Every year, soon before the Union Budget, the Department of Economic Affairs of the Ministry of Finance presents the Economic Survey of India in Parliament. Economic Survey, Volume I: Addresses conceptual and analytical questions in the first section of the Economic Survey. With chapters addressing major economic concerns and policy recommendations addressing these challenges, this collection offers a thorough examination of economic dynamics.
Second, Economic Survey, Volume II: Focuses more on current topics and statistics while covering the economy’s state and several economic sectors in some detail.
Reviewing the Indian economy’s changes over the last 12 months is the Economic Survey. It showcases the government’s policy initiatives, recaps the results of significant development programmes, and displays the economy’s growth forecasts.
Let us get an understanding of the importance of economic survey and its different reading tips to get a clear perspective of the economic survey.
Importance of Economic Survey
For the subjects of Indian economy, governance, and government initiatives, the Economic Survey is a crucial resource for the UPSC exam.
- All of the significant government programmes are covered in detail in the Economic Survey. This is the root of all dynamic and theoretical concerns.
- According to the new paradigm, the economy and the environment are interdependent. Therefore, inquiries may also come from that angle.
- For the UPSC Mains Examination, students might use genuine Economic Survey language to help them formulate their responses.
- The survey examines and explains the causes of many current problems. A candidate’s ability to produce insightful essays is also aided by a thorough understanding of the government’s current policies and initiatives.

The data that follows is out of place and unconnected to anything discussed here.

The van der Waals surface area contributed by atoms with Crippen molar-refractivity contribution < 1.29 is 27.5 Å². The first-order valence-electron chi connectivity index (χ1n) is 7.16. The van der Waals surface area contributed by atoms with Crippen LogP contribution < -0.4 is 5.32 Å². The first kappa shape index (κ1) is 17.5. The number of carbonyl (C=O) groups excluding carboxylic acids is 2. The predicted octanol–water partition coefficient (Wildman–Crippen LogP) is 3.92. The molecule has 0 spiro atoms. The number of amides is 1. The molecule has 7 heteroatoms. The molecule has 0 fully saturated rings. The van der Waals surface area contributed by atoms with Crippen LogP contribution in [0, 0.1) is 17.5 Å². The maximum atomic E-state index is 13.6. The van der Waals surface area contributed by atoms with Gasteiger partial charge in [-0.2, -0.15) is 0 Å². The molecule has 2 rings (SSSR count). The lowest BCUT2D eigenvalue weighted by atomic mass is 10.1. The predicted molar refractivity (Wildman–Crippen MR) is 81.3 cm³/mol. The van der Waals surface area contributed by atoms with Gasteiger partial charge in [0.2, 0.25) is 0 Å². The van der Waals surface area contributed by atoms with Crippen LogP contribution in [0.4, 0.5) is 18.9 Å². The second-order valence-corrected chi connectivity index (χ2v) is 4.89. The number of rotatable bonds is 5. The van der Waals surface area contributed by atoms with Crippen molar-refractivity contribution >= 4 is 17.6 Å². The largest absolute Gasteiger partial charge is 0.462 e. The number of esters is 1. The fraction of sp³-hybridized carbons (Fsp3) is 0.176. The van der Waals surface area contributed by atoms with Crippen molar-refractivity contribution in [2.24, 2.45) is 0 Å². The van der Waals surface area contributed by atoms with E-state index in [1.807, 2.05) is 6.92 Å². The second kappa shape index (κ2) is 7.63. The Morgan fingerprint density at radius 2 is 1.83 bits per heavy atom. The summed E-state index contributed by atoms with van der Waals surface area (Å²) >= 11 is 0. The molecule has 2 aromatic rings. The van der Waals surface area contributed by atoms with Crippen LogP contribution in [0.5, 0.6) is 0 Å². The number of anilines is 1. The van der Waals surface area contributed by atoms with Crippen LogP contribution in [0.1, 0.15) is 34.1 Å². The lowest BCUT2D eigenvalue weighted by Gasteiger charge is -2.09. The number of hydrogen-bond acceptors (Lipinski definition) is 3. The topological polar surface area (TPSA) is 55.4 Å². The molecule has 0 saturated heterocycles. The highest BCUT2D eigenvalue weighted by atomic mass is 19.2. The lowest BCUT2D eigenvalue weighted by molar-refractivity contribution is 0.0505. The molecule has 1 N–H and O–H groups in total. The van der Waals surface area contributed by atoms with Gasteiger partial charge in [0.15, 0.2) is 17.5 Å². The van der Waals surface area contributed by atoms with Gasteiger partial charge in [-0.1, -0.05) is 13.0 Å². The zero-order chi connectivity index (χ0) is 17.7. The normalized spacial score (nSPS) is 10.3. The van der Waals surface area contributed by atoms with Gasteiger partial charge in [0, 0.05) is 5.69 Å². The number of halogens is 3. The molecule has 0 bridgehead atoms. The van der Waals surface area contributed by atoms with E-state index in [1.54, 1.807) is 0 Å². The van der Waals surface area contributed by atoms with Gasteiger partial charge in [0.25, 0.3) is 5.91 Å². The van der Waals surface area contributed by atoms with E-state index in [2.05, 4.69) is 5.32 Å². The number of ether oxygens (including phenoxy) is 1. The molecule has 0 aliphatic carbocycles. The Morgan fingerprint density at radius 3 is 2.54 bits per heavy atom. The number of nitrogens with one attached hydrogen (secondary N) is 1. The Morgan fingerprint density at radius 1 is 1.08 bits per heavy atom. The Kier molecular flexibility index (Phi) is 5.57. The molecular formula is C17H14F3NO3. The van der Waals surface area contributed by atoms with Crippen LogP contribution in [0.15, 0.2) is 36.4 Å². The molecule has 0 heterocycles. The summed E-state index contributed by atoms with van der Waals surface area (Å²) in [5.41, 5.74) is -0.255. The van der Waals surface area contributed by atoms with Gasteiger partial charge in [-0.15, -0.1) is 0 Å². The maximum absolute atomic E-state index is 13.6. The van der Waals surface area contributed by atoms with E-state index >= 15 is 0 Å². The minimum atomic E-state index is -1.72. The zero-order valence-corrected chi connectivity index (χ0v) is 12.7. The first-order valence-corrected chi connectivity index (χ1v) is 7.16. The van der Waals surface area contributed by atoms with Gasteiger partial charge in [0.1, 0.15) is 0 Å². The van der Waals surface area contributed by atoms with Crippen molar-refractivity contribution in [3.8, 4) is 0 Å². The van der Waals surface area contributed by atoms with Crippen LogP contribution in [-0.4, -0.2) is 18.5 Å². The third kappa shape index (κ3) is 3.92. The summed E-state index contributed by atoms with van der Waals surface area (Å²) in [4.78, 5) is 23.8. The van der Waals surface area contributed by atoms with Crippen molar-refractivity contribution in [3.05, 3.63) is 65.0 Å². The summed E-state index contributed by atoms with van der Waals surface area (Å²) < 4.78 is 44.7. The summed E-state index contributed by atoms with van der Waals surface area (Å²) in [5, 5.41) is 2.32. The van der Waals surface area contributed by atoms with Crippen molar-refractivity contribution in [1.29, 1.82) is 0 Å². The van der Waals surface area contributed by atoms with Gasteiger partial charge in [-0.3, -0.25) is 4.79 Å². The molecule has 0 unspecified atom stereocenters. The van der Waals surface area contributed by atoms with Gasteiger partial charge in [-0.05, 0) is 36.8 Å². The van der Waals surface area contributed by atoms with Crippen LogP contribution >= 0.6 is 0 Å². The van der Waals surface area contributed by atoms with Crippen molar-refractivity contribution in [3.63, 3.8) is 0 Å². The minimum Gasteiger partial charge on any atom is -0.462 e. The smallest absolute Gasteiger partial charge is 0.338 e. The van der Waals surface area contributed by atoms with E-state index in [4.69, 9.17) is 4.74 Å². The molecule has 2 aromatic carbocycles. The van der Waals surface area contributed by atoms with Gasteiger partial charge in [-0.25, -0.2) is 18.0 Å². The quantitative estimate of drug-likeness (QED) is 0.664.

- Furthermore, the government frequently incorporates the problems evaluated and reforms recommended in the Economic Survey into subsequent efforts. The Direct Benefit Transfer (DBT), which was recommended in earlier Economic Surveys and is now being used by the government, is a good illustration of this.
- To get a high mark on the exam, employ effective phrases from the survey and language that is appropriate. The double balance sheet dilemma, turning potential into reality, the Chakravuyh challenge, etc. are a few examples.
- Marks on the General Studies Paper-III are greatly increased by including noteworthy and pertinent facts and data.
- If they want to pass the UPSC Prelims, students should not skip reading the Economic Survey because many questions are seen to be drawn directly from the document.
Tips to read the Economic Survey:
Reading the following an introduction to:
Before beginning to study the Economic Survey, students should have a fundamental understanding of economics, including the definitions of concepts like GDP, inflation, fiscal drag, etc.
Please carefully read the Preface.
The Economic Survey’s Preface functions as a kind of document overview. You can better grasp it and gain a better understanding of it by reading it.
Arguments and Boxes:
There are numerous boxes in the document that are crucial for the UPSC exam. Direct inquiries have been made from this point. The information can also be used to strengthen and reinforce your responses. The survey also offers justifications for why a plan or endeavour is crucial, suggestions on how to make it better, and other related information, which can be used in the main answers.
Break into small topics:
If you find reading the Economic Survey to be daunting, split it up into smaller areas to make it easier to understand. The information in the survey can be categorized into categories including welfare programmes, macroeconomic indicators, demography, agriculture, urbanization, and social empowerment (such as information on unemployment, GDP, inflation, food inflation, fiscal and current account deficits, the balance of payments, foreign exchange, and trade balance, among other things.)